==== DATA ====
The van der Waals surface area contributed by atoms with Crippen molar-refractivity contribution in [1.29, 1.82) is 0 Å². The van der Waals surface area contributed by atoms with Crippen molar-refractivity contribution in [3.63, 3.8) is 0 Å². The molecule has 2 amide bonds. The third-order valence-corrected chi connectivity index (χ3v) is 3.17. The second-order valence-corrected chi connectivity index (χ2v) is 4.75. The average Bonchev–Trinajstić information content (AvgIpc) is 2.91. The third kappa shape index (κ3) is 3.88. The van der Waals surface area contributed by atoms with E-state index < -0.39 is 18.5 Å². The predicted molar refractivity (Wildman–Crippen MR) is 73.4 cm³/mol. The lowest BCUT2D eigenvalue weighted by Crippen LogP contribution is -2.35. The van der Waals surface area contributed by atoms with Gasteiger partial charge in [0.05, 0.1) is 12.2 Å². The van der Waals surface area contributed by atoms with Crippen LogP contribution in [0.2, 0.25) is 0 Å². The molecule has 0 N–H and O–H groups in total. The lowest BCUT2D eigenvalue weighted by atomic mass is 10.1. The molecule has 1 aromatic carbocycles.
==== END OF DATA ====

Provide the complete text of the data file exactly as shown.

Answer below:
The van der Waals surface area contributed by atoms with Crippen molar-refractivity contribution in [1.29, 1.82) is 0 Å². The van der Waals surface area contributed by atoms with Crippen molar-refractivity contribution in [3.63, 3.8) is 0 Å². The molecule has 2 amide bonds. The third-order valence-corrected chi connectivity index (χ3v) is 3.17. The second-order valence-corrected chi connectivity index (χ2v) is 4.75. The average Bonchev–Trinajstić information content (AvgIpc) is 2.91. The third kappa shape index (κ3) is 3.88. The van der Waals surface area contributed by atoms with E-state index < -0.39 is 18.5 Å². The predicted molar refractivity (Wildman–Crippen MR) is 73.4 cm³/mol. The lowest BCUT2D eigenvalue weighted by Crippen LogP contribution is -2.35. The van der Waals surface area contributed by atoms with Gasteiger partial charge in [0.05, 0.1) is 12.2 Å². The van der Waals surface area contributed by atoms with Crippen LogP contribution in [0.2, 0.25) is 0 Å². The molecule has 0 N–H and O–H groups in total. The lowest BCUT2D eigenvalue weighted by atomic mass is 10.1. The molecule has 1 aromatic carbocycles.